Review: Challenge Camper Trailers Meridian Walk-in

Gareth and Sandy Handshin are keen campers and four-wheel-drivers and the story of how they started out as camper trailer builders is like others who are successful in the industry today.


They knew what they wanted out of a camper but simply couldn’t find it and so Gareth had the basic trailer built and fitted it out himself. On their first trip away they were plagued by people wanting to have a look. Once they returned home Sandy suggested they run an advertisement to test the market response.

“We could have sold that original camper a dozen times over,” Gareth recalls. It wasn’t long before the former car dealers were in a completely different industry and struggling to cope with the success of the business they’d launched.

Whatever we’ve done we have always tried to stick with the basic principle that all our campers are all Australian in build, with all Australian canvas,” Gareth said.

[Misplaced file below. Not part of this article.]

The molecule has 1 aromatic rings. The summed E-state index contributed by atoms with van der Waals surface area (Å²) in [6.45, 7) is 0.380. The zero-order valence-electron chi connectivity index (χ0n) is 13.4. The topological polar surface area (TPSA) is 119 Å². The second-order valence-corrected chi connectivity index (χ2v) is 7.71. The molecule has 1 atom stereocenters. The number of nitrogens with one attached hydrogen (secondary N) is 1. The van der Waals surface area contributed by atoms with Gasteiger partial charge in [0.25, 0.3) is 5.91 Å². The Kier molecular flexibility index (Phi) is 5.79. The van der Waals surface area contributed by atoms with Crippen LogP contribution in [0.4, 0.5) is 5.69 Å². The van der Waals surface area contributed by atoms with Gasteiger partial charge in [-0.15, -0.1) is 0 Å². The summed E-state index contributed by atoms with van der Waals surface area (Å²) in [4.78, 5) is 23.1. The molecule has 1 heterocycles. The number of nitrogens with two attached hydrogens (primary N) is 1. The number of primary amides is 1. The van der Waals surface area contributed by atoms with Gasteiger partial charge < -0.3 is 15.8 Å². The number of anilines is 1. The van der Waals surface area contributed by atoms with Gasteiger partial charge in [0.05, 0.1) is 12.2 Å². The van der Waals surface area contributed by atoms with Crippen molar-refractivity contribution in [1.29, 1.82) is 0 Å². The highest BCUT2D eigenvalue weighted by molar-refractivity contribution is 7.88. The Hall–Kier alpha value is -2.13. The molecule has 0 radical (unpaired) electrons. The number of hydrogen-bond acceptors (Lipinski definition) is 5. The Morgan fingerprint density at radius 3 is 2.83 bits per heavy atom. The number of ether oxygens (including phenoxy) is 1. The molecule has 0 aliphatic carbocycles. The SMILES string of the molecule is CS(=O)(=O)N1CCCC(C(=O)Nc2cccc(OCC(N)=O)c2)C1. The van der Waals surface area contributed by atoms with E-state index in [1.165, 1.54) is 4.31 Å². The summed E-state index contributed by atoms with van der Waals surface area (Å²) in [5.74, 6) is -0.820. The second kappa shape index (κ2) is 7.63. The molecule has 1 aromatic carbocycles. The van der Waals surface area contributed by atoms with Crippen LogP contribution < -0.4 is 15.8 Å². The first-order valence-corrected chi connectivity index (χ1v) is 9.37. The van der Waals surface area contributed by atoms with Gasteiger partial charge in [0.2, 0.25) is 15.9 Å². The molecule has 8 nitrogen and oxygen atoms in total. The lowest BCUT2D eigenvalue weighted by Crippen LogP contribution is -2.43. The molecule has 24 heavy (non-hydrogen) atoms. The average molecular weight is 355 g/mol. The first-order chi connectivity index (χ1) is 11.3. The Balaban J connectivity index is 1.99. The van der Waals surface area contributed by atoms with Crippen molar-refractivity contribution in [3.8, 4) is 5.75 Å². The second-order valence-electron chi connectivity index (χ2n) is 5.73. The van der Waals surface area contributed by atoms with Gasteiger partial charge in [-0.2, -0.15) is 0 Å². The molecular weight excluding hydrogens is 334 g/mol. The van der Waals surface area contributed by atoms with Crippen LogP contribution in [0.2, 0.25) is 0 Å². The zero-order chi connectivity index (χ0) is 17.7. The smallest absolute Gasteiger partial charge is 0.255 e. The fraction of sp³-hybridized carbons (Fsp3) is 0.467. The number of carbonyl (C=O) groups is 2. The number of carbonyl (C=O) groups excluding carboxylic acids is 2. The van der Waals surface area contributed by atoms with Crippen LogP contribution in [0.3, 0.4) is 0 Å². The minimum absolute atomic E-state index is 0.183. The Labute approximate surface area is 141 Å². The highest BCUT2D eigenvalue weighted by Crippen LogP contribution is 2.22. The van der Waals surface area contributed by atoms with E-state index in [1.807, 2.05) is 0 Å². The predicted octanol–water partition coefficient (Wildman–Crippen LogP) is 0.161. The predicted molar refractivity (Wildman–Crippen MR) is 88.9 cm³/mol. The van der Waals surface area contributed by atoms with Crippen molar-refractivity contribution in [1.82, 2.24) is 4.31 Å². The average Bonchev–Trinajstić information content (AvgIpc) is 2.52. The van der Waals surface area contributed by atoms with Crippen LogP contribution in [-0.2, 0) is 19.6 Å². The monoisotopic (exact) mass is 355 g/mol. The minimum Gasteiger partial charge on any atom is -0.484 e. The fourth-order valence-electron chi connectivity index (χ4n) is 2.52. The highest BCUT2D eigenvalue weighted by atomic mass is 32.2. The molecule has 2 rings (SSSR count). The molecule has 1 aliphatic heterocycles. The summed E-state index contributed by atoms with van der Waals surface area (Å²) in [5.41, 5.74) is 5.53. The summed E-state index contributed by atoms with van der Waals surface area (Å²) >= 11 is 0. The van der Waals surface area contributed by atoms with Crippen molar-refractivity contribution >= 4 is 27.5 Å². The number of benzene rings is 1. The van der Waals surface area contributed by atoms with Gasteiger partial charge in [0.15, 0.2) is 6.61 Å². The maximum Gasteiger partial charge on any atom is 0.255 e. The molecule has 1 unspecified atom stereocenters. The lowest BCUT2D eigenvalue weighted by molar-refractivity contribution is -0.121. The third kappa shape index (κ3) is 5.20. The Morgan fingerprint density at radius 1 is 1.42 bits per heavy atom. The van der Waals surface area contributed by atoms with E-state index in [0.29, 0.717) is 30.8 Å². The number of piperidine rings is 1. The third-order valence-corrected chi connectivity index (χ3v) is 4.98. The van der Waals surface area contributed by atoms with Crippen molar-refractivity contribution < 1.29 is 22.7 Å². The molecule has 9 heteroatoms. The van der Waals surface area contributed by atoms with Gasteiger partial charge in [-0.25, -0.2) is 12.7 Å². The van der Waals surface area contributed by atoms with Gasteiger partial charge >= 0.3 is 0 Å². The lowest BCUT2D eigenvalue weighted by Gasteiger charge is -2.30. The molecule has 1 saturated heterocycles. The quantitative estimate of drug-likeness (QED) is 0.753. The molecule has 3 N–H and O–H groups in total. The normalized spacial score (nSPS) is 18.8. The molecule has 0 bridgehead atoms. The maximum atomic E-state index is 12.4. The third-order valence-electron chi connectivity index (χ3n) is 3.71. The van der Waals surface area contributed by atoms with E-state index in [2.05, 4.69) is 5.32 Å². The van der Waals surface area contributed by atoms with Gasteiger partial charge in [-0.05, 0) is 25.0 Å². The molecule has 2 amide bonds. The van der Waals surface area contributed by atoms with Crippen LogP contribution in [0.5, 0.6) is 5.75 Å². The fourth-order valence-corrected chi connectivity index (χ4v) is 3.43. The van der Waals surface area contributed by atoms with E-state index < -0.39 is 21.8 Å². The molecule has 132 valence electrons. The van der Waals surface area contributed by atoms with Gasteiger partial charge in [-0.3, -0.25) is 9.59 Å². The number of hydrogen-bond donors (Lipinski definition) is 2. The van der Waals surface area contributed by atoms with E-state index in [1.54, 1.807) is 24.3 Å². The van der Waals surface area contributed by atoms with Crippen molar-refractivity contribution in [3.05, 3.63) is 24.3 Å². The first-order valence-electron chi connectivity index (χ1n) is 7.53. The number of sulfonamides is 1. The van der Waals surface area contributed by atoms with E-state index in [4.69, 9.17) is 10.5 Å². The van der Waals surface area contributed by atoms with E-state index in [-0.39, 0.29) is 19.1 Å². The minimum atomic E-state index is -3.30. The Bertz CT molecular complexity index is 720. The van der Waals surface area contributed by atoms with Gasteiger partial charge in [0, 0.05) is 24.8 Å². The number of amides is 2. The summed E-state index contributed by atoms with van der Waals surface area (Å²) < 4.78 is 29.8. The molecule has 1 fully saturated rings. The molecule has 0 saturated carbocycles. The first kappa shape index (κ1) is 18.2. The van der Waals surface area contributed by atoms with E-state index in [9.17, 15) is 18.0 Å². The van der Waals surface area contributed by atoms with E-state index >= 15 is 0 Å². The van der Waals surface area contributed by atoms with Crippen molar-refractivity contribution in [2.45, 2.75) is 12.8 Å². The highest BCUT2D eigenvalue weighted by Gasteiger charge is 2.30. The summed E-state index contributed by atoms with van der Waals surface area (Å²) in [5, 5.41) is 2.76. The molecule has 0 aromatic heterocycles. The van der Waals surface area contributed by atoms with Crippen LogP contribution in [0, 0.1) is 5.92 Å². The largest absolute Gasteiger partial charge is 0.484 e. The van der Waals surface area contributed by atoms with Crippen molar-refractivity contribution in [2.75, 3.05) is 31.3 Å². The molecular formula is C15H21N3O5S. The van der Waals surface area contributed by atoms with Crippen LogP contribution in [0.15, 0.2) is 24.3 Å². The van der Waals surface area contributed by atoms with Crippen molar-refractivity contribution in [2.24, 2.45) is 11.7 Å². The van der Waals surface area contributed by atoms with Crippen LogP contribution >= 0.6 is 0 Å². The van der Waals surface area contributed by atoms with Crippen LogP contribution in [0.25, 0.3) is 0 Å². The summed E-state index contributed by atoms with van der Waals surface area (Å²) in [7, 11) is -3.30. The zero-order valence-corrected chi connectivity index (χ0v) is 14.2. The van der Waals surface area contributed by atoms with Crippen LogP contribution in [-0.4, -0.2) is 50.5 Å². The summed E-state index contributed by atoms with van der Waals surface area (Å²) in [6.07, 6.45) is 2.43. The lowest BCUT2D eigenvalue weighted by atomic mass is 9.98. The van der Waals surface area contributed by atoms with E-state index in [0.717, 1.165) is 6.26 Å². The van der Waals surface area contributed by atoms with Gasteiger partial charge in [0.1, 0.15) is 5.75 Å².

It’s a factor that’s played a large part in the Challenge’s success. The Adelaide-based business has now been turning out top quality off road-tough campers since 2001. The fact they’ve survived, and prospered, in a tightening market, squeezed by cheap imports and uncertainty over global economic times is a mark of success in itself.

In 2013 Challenge bought out Cavalier Campers to expand their range of offerings and added to their agencies for Camp-o-matic campers and Northstar slide-ons as well as a fleet of 12 hire campers (“They are our proving ground for all our ideas!”). Challenge offers the keen camper a lot of options. Even if you’re only thinking about a camping holiday in South Australia, give Challenge a call, pick up one of their trailers on the way through to the Flinders or even further into the Outback, and drop it off on the way home.

The Challenge range blends almost seamlessly from one model to the next as options on lower spec models become standard fittings on more expensive campers, and ranges from the still offroadable but more basic Desert Seeker through to the Meridian Walk-in, which is the top of the line in their range of trailers. This latter now forms as much as eighty percent of Challenge’s sales.